The Yukon government is consulting on changes to permits issued under the Environment Act.
“Essentially what we’re doing here is reducing red tape, streamlining the process, and eliminating some unnecessary fees,” said Environment Minister Currie Dixon.
The permits will be made more flexible, allowing for a term of up to 10 years, rather than the arbitrary three years previously in place.
“With soil remediation sites, they need to be given a longer planning window than three years,” said Dixon. “Solid waste facilities, for instance, run by either municipalities or others, typically have a 10-year planning window.”
Application fees, currently ranging from free to $100, will be eliminated.
The fees caused an unnecessary bureaucratic hurdle, said Dixon.
“In some cases they cost more to collect than they’re worth.”
And regulations will require proponents to pay for technical reviews of their proposals where necessary.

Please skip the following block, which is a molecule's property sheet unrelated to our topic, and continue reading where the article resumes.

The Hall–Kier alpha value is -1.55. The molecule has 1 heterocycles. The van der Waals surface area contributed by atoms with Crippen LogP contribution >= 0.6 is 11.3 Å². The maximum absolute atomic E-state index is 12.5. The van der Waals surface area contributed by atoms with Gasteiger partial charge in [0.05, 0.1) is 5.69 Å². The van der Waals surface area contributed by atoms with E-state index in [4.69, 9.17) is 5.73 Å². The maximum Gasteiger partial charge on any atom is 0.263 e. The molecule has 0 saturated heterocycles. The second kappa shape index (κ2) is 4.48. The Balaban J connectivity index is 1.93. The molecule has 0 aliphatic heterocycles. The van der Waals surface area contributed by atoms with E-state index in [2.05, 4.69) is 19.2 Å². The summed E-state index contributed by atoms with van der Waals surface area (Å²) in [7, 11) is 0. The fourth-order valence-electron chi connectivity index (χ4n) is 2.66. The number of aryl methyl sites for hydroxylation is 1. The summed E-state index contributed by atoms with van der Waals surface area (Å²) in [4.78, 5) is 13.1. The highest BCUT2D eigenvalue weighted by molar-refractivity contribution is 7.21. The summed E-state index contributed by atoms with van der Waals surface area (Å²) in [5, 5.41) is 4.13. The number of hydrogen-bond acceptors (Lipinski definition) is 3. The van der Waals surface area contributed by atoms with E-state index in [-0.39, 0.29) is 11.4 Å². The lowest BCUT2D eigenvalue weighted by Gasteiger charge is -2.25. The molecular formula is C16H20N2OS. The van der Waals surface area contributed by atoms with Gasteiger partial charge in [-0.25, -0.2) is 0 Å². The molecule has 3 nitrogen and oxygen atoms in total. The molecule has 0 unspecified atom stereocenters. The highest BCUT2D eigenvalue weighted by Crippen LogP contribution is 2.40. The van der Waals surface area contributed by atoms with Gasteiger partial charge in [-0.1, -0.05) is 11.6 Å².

This has already been government policy, but will be formalized in regulation, said Dixon.
There are currently about 500 Environment permit holders in the Yukon.
Permits are required for activities related to air emissions, contaminated sites, pesticides, solid waste and storage tanks, among others.
Permit holders include individuals, businesses, municipalities and other branches of government.
“I certainly expect anybody who has gone through the process of getting a permit would be happy to see this in place, because we’re making the process more flexible, more transparent, and eliminating some unnecessary fees,” said Dixon.
More information can be found at www.env.gov.yk.ca. Feedback will be accepted until August 31.